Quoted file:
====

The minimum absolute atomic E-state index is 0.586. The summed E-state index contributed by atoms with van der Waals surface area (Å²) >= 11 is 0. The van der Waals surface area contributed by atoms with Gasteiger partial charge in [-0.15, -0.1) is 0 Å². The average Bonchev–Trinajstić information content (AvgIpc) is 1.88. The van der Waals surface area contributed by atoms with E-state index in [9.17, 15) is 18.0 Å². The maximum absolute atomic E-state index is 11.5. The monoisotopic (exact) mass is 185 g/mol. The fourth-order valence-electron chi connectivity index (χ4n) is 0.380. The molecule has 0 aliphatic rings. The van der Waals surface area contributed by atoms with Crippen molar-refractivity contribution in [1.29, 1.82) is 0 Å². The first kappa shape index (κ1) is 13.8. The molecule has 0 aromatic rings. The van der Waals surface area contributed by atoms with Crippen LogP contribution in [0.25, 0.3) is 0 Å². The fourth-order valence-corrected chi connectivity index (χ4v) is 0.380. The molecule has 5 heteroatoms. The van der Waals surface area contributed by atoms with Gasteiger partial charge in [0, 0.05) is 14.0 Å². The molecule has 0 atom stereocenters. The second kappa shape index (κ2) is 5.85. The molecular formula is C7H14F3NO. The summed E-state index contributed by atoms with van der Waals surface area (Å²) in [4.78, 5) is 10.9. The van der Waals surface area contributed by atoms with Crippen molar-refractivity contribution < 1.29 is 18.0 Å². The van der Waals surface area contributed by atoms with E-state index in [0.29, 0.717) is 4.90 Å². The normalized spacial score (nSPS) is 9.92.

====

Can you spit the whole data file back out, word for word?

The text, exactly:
The minimum absolute atomic E-state index is 0.586. The summed E-state index contributed by atoms with van der Waals surface area (Å²) >= 11 is 0. The van der Waals surface area contributed by atoms with Gasteiger partial charge in [-0.15, -0.1) is 0 Å². The average Bonchev–Trinajstić information content (AvgIpc) is 1.88. The van der Waals surface area contributed by atoms with E-state index in [9.17, 15) is 18.0 Å². The maximum absolute atomic E-state index is 11.5. The monoisotopic (exact) mass is 185 g/mol. The fourth-order valence-electron chi connectivity index (χ4n) is 0.380. The molecule has 0 aliphatic rings. The van der Waals surface area contributed by atoms with Crippen molar-refractivity contribution in [1.29, 1.82) is 0 Å². The first kappa shape index (κ1) is 13.8. The molecule has 0 aromatic rings. The van der Waals surface area contributed by atoms with Crippen LogP contribution in [0.25, 0.3) is 0 Å². The fourth-order valence-corrected chi connectivity index (χ4v) is 0.380. The molecule has 5 heteroatoms. The van der Waals surface area contributed by atoms with Gasteiger partial charge in [0, 0.05) is 14.0 Å². The molecule has 0 atom stereocenters. The second kappa shape index (κ2) is 5.85. The molecular formula is C7H14F3NO. The summed E-state index contributed by atoms with van der Waals surface area (Å²) in [4.78, 5) is 10.9. The van der Waals surface area contributed by atoms with Crippen molar-refractivity contribution < 1.29 is 18.0 Å². The van der Waals surface area contributed by atoms with E-state index in [0.29, 0.717) is 4.90 Å². The normalized spacial score (nSPS) is 9.92.